I loved getting to know movie lover, fantasy enthusiast and zombie writer Sara Shrieves last week. This week I’m very happy to be interviewing Juli D. Revezzo, a high fantasy lover who hides away in her writing cave using mythology to help craft her novels.
Well, I can’t say I write necessarily for a living, but it does take up my whole day sometimes. I don’t really work outside the house these days.
Favourite food, place, colour and writing zone, please.
Favorite food would be Italian food–spaghetti and sauce, lasagna, pizza. Color: Purple. Writing zone…well, my little office in the back room. Or writing cave as it’s affectionately known.
You write in the fantasy/supernatural genre….who’s been your inspiration?
I like most traditional high fantasy I’ve read: Tolkien, Melanie Rawn, J.V. Jones. I have to say my all around favorite is Michael Moorcock. After them come the classics, LeFanu and Poe other such authors.
Favourite books? Movies? TV Shows?
For books, The Elric Series, is always my top choice, also Moorcock’s Von Bek books, then there are authors like Patty G. Henderson and S.G. Rogers, and, and, and (gosh where do I cut off the list?). For movies, I’m a fan of the Aliens films; Excalibur is also longtime favorite. Also the Lord of the Rings films, the Narnia films, the Underworld series, I could go on and on…
Who’s your favourite all time fictional character?
I have to say Elric, then King Arthur.
The heroine of The Artist’s Inheritance, Caitlin and after her, Beryl, the witch.
Let’s talk superpowers….there’s no denying we’d all love one. What would be your choice, and why?
Weather manipulation would be nice. Why? It’d be nice to be able to keep hurricanes away from land. I also wouldn’t mind teleportation. Wouldn’t that just make travel easier?
Inspiration’s a funny thing. Where do you find yours? Is there one particular moment that stands out?
A lot of the time I find it in reading mythology. For instance The Artist’s Inheritance was influenced by the fact that at the time I started writing it I’d just finished the Welsh mythological tome The Mabinogion and a handful of Irish mythological texts. We tend to think of the gods as helpful and loving but they could be meddling when they wanted to be or if a lesson was necessary. So I played on that theme in my novel. How would a wife deal with it if the gods came and smacked her husband upside the head for something?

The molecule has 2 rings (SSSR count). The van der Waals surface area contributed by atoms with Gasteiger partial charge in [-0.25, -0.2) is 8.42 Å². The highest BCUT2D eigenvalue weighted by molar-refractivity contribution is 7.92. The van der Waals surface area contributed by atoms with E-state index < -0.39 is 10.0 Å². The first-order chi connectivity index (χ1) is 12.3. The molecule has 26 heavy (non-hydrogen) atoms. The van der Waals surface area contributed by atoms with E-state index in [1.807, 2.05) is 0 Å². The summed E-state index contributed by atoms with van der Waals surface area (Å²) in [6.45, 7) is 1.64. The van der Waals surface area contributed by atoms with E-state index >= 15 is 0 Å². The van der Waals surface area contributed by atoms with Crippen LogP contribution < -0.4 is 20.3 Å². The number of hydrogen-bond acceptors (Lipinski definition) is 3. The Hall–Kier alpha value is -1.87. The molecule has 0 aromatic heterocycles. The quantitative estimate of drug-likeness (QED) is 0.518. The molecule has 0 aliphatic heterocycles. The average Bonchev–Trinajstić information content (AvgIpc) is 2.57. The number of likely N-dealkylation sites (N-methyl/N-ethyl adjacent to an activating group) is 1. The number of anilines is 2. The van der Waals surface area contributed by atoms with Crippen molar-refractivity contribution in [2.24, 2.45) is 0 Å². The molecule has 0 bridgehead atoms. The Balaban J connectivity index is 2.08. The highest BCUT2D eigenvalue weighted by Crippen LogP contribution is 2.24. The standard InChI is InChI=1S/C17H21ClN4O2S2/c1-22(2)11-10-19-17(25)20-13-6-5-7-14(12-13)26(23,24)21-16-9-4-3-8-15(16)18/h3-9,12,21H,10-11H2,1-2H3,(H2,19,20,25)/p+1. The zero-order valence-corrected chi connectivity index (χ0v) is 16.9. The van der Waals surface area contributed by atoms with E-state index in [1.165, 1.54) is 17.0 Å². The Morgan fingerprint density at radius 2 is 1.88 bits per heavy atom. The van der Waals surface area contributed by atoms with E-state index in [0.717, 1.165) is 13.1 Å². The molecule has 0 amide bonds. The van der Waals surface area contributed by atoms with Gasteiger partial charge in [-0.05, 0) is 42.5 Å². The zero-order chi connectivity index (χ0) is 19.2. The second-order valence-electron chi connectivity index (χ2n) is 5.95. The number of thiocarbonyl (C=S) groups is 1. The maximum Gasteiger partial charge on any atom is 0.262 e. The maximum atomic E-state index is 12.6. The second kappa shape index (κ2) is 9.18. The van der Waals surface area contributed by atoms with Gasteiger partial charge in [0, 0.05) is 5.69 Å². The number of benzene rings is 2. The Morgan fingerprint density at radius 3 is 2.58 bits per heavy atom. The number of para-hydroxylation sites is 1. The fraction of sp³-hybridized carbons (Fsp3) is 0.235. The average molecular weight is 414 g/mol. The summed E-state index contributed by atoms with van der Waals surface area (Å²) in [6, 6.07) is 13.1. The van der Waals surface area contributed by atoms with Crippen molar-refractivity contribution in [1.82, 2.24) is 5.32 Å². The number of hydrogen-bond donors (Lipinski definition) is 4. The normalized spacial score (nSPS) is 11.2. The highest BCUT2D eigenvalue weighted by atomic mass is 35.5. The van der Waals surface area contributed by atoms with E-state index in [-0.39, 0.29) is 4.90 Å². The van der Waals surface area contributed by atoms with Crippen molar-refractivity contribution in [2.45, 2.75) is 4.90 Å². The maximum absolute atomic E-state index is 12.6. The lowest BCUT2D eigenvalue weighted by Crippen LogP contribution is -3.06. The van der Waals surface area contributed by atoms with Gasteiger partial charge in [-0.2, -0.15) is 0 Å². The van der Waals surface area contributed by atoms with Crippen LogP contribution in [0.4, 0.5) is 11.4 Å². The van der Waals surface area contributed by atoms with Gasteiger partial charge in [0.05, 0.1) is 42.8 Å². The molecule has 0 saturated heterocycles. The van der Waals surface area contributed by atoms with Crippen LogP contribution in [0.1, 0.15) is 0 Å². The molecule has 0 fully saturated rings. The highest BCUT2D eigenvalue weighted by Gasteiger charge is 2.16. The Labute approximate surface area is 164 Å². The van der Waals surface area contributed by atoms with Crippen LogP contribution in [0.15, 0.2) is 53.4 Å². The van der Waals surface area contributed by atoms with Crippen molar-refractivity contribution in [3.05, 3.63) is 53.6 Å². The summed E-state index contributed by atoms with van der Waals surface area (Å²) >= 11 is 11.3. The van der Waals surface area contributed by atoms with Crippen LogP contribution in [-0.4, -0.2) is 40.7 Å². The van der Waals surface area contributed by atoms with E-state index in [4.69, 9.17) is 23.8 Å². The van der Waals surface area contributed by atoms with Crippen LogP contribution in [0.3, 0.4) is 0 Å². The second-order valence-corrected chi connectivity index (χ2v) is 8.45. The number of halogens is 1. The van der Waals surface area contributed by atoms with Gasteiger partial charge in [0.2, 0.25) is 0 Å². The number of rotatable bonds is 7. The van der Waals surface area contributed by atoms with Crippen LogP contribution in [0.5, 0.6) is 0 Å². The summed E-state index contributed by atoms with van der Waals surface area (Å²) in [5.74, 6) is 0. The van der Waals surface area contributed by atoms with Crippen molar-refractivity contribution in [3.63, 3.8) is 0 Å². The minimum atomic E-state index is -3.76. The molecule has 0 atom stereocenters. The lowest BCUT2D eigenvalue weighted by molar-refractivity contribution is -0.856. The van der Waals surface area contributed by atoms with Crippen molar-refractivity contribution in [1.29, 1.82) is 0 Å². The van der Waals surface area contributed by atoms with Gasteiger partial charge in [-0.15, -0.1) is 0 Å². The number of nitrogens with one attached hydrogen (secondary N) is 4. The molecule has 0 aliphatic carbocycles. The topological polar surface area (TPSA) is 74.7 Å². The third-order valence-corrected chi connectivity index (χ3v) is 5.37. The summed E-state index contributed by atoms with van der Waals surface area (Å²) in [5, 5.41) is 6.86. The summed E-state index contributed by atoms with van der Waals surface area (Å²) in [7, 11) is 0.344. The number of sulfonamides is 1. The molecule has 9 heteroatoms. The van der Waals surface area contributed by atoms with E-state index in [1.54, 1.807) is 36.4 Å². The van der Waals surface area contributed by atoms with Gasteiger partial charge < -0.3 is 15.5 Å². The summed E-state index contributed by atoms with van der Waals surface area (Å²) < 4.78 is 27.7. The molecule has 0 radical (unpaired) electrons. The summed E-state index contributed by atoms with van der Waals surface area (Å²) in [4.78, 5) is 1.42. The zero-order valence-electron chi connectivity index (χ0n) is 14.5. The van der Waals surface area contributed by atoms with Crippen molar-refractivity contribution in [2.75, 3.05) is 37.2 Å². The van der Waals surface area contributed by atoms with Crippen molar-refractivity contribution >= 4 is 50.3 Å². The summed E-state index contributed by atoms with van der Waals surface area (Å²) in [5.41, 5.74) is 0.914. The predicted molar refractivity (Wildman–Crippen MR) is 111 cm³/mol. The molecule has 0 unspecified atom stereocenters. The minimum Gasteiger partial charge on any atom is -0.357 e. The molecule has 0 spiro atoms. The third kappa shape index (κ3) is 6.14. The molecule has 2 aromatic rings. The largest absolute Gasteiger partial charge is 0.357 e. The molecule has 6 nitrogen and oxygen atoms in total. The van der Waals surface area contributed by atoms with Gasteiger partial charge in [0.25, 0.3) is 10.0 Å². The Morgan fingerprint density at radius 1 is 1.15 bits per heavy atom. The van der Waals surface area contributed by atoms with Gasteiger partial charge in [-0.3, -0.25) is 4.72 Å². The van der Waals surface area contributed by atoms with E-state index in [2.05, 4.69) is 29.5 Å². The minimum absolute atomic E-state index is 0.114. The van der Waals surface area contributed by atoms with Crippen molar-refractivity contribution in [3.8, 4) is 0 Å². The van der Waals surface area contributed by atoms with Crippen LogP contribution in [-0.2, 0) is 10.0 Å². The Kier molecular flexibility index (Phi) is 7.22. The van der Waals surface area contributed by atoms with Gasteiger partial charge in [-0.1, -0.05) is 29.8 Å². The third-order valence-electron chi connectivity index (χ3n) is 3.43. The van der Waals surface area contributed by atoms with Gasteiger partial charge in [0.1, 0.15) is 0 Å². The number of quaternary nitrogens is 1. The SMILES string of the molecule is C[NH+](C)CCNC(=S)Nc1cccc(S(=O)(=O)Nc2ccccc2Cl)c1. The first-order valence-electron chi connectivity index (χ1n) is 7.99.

Writers have very different approaches to completing our works. Are you a heavy plotter? Jump back and forth between scenes? Sit down, start at the beginning and just write?
I definitely tend jump back and forth. I can write a whole section at a good clip. But then the steam will peter out and I’ll jump forward to keep going until I can fill in that hole.
I think if people go into them thinking the ghosts are the bad dudes, they’re in for a shock. My ghosts tend to help out the living more than I think in most ghost stories you might encounter. And when the gods are brought into most novels they’re not treated fairly. I tried to treat them a wee bit better in my own, (though with what they put my heroine, Caitlin, through she’s got a right to be bitter). Also, I try to stay away from the “idyllic retirement home” or beachcomber feel that so many books set here tend to. I try to write it as “at home” as I’ve always felt.
What are you working on now?
I’m working on a follow up to The Artist’s Inheritance and *sheepishgrin* will soon be getting started on some revisions on a paranormal romance novel I just sold. It’s a wee bit different than The Artist’s Inheritance, I must admit!
How can readers connect with you?
On Librarything: http://www.librarything.com/profile/julidrevezzo
On Manic Readers: http://www.manicreaders.com/JuliDRevezzo/